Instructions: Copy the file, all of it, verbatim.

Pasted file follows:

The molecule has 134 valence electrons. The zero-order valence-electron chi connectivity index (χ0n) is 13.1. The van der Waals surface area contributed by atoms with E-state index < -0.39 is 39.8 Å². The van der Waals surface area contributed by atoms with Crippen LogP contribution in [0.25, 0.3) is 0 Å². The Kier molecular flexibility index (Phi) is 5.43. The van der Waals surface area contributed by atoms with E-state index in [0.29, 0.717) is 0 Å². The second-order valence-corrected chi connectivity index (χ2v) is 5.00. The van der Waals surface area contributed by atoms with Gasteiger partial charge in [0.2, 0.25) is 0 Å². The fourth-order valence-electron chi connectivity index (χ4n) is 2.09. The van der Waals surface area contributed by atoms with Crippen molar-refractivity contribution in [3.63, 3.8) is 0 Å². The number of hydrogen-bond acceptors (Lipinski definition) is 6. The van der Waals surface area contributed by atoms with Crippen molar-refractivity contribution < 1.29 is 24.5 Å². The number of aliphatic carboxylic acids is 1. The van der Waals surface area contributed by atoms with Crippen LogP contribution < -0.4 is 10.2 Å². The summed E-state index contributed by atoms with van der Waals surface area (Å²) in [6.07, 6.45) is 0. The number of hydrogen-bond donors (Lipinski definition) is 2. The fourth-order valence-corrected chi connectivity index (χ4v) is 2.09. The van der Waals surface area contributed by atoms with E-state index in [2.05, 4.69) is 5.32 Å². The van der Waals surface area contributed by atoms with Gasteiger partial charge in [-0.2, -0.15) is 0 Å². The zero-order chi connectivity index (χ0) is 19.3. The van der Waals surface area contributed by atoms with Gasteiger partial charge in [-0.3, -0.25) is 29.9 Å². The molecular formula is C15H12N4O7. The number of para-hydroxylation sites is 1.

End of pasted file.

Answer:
The molecule has 134 valence electrons. The zero-order valence-electron chi connectivity index (χ0n) is 13.1. The van der Waals surface area contributed by atoms with E-state index < -0.39 is 39.8 Å². The van der Waals surface area contributed by atoms with Crippen LogP contribution in [0.25, 0.3) is 0 Å². The Kier molecular flexibility index (Phi) is 5.43. The van der Waals surface area contributed by atoms with E-state index in [0.29, 0.717) is 0 Å². The second-order valence-corrected chi connectivity index (χ2v) is 5.00. The van der Waals surface area contributed by atoms with Gasteiger partial charge in [0.2, 0.25) is 0 Å². The fourth-order valence-electron chi connectivity index (χ4n) is 2.09. The van der Waals surface area contributed by atoms with Crippen molar-refractivity contribution in [3.63, 3.8) is 0 Å². The number of hydrogen-bond acceptors (Lipinski definition) is 6. The van der Waals surface area contributed by atoms with Crippen molar-refractivity contribution < 1.29 is 24.5 Å². The number of aliphatic carboxylic acids is 1. The van der Waals surface area contributed by atoms with Crippen LogP contribution < -0.4 is 10.2 Å². The summed E-state index contributed by atoms with van der Waals surface area (Å²) in [6.07, 6.45) is 0. The number of hydrogen-bond donors (Lipinski definition) is 2. The fourth-order valence-corrected chi connectivity index (χ4v) is 2.09. The van der Waals surface area contributed by atoms with E-state index in [2.05, 4.69) is 5.32 Å². The van der Waals surface area contributed by atoms with Gasteiger partial charge in [-0.2, -0.15) is 0 Å². The zero-order chi connectivity index (χ0) is 19.3. The van der Waals surface area contributed by atoms with Gasteiger partial charge in [-0.3, -0.25) is 29.9 Å². The molecular formula is C15H12N4O7. The number of para-hydroxylation sites is 1.